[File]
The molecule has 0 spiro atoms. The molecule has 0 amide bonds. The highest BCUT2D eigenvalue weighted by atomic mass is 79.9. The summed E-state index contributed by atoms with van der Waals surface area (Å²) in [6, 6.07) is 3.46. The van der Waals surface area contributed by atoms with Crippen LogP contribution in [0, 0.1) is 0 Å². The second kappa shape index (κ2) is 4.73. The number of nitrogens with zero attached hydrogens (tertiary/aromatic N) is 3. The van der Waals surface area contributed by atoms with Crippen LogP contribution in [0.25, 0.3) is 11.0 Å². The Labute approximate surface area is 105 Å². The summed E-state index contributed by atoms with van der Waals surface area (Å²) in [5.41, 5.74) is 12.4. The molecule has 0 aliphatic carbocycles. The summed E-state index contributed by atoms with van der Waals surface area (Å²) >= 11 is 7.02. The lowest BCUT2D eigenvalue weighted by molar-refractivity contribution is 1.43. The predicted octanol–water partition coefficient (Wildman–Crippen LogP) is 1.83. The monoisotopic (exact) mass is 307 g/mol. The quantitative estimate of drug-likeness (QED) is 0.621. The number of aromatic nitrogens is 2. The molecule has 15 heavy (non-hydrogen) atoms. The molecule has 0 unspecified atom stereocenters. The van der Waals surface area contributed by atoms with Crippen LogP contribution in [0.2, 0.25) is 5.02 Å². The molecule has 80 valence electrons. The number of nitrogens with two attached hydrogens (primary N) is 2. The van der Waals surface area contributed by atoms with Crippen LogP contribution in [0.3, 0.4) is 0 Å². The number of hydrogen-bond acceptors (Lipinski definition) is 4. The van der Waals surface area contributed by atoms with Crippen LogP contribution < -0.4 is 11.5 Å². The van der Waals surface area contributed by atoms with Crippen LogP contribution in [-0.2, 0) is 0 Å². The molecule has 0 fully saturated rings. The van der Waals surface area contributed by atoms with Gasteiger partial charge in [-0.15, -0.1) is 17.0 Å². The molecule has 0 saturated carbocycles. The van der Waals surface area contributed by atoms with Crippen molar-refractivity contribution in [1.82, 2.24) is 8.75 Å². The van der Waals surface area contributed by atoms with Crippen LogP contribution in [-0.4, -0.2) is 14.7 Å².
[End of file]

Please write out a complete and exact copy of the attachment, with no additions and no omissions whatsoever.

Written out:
The molecule has 0 spiro atoms. The molecule has 0 amide bonds. The highest BCUT2D eigenvalue weighted by atomic mass is 79.9. The summed E-state index contributed by atoms with van der Waals surface area (Å²) in [6, 6.07) is 3.46. The van der Waals surface area contributed by atoms with Crippen LogP contribution in [0, 0.1) is 0 Å². The second kappa shape index (κ2) is 4.73. The number of nitrogens with zero attached hydrogens (tertiary/aromatic N) is 3. The van der Waals surface area contributed by atoms with Crippen LogP contribution in [0.25, 0.3) is 11.0 Å². The Labute approximate surface area is 105 Å². The summed E-state index contributed by atoms with van der Waals surface area (Å²) in [5.41, 5.74) is 12.4. The molecule has 0 aliphatic carbocycles. The summed E-state index contributed by atoms with van der Waals surface area (Å²) >= 11 is 7.02. The lowest BCUT2D eigenvalue weighted by molar-refractivity contribution is 1.43. The predicted octanol–water partition coefficient (Wildman–Crippen LogP) is 1.83. The monoisotopic (exact) mass is 307 g/mol. The quantitative estimate of drug-likeness (QED) is 0.621. The number of aromatic nitrogens is 2. The molecule has 15 heavy (non-hydrogen) atoms. The molecule has 0 unspecified atom stereocenters. The van der Waals surface area contributed by atoms with Crippen LogP contribution in [0.2, 0.25) is 5.02 Å². The molecule has 80 valence electrons. The number of nitrogens with two attached hydrogens (primary N) is 2. The van der Waals surface area contributed by atoms with Crippen LogP contribution in [0.3, 0.4) is 0 Å². The number of hydrogen-bond acceptors (Lipinski definition) is 4. The van der Waals surface area contributed by atoms with Crippen LogP contribution < -0.4 is 11.5 Å². The van der Waals surface area contributed by atoms with Crippen LogP contribution in [-0.2, 0) is 0 Å². The molecule has 0 fully saturated rings. The van der Waals surface area contributed by atoms with Gasteiger partial charge in [-0.15, -0.1) is 17.0 Å². The molecule has 0 saturated carbocycles. The van der Waals surface area contributed by atoms with Crippen molar-refractivity contribution in [1.82, 2.24) is 8.75 Å². The van der Waals surface area contributed by atoms with Crippen LogP contribution in [-0.4, -0.2) is 14.7 Å².